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Amber Paulen

A Short Trip

The whirlwind of going home for a curt visit over the holidays has almost settled. At such times, it’s difficult to say where I am: home of family and friends, lifted by a whirlwind of conversations and places. If I were a master builder I would sift through all said and unsaid and build with all those grains of sand, a tower of comprehensibility. I prefer that I am not a master builder.

Memories unfurl like flowers—there or here ; and when the wind is right I run through the budding field or stroll through. The flowers shift colors according to the light and the activity of the wind, which reveals pearled underbellies. My over-active mind bids me stay aware of interesting events and people and their characteristics, and names them “material.” Home is a sheer brimming cauldron that only fiction can do justice to.

In more concrete matters, I had a lovely time in the States albeit short. I acquired my first Glimmer Train magazine, a very physically and literarily pleasing quarterly publication of short stories, also Lee Rourke’s first novel, The Canal and C.E. Morgan’s All the Living, in addition to a stack of other older books. I spent the last days of my trip in Nashville, Tennessee, where I was impressed with the truth of the cliche of Southern hospitality and as always, joyful with the privilege of communion with good and old friends.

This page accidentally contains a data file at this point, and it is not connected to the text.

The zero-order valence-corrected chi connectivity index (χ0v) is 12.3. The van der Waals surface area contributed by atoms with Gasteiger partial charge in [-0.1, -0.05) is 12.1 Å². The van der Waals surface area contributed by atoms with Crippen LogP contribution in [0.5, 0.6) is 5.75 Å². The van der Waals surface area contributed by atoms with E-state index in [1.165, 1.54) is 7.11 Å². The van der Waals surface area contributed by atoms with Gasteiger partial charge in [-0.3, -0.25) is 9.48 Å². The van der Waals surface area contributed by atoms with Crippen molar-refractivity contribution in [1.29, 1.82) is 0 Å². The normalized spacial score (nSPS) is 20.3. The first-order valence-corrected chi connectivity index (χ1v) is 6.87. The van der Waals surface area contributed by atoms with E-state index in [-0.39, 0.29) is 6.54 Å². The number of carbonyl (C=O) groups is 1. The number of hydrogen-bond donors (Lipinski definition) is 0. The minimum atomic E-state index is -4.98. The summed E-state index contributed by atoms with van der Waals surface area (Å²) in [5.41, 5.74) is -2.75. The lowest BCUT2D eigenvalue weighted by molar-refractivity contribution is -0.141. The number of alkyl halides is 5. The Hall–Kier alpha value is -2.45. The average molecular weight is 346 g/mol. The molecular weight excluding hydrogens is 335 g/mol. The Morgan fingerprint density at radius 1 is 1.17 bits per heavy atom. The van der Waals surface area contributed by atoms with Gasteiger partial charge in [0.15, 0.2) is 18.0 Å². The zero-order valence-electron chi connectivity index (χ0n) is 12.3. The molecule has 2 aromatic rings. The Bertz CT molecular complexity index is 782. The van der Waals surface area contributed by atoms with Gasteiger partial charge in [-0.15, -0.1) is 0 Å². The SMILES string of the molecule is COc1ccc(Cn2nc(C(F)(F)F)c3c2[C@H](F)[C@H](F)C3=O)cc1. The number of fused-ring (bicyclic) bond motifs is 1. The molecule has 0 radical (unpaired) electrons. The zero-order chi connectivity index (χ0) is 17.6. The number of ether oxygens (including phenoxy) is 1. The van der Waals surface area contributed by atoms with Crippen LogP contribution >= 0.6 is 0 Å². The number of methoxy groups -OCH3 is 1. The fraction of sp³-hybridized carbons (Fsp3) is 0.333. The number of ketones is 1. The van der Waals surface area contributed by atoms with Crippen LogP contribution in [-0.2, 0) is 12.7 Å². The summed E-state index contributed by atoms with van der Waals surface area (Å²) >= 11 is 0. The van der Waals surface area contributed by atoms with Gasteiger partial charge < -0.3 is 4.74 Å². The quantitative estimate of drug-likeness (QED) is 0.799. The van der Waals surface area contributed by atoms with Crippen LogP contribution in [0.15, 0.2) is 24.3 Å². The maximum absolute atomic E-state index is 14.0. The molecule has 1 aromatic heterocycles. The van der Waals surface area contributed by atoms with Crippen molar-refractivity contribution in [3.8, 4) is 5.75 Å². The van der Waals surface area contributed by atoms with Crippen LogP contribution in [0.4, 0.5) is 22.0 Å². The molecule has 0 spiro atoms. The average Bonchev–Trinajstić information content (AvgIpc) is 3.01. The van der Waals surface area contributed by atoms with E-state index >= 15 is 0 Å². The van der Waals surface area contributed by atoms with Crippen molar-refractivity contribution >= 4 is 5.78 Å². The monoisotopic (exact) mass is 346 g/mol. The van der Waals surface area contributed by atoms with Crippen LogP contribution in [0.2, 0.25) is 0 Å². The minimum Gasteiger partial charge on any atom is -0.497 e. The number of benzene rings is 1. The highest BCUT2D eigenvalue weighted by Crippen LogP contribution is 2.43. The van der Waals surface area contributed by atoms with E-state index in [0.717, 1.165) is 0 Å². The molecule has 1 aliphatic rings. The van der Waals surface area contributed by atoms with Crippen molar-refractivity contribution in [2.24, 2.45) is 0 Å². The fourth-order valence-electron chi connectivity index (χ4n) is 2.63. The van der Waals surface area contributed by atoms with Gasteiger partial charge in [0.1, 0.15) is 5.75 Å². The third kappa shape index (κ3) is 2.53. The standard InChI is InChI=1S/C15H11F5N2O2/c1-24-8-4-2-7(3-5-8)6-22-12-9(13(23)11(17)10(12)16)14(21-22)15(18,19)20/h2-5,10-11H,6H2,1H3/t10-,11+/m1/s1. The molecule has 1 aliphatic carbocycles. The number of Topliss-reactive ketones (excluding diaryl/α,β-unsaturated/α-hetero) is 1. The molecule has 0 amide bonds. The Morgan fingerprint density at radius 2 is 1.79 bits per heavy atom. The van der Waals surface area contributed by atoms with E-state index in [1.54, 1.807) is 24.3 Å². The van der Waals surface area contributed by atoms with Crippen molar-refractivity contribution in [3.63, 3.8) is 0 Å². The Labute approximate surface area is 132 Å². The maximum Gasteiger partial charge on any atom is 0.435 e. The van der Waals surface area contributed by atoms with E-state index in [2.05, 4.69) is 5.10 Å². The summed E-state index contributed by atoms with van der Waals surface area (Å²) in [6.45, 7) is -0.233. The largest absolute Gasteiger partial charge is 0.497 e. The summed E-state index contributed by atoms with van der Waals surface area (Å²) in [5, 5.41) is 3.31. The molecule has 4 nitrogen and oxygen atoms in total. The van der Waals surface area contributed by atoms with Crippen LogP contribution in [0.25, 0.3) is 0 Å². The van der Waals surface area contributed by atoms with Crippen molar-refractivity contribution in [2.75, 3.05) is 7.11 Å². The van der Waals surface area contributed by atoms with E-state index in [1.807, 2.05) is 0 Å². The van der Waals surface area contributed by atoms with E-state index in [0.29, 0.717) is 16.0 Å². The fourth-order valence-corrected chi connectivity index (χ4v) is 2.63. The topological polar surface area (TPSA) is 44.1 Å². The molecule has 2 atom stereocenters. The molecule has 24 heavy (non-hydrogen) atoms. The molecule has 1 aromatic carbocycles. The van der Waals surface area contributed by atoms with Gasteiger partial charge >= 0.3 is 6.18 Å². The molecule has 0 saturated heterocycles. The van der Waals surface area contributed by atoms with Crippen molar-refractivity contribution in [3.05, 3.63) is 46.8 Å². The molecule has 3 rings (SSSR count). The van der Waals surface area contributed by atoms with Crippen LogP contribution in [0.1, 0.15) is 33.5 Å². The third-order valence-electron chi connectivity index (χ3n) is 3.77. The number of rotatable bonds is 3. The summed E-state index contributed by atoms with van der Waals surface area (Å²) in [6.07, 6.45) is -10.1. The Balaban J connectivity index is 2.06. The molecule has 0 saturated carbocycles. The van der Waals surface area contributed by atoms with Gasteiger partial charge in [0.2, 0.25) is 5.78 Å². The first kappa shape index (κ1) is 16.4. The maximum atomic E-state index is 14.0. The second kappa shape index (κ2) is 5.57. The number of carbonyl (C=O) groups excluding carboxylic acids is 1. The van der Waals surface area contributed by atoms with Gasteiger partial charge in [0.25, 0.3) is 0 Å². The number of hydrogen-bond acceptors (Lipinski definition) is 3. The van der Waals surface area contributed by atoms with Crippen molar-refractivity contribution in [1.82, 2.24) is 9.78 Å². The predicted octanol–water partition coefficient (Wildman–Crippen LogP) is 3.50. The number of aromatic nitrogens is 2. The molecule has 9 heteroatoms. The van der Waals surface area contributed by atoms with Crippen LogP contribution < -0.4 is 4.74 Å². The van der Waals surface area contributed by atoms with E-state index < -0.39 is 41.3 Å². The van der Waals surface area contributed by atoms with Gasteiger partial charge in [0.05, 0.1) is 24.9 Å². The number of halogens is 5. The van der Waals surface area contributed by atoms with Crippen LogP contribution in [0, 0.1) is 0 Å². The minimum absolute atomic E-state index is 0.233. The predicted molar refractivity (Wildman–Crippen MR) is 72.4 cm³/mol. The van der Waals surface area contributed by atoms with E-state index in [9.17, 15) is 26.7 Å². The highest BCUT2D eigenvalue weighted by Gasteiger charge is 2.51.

And later this week: Tarjei Vesaas’ The Birds; and, after long deliberation and much stubbornness I will join Facebook, the first step of self-promotion. Mamma Mia! And I thought I could manage well enough without it!


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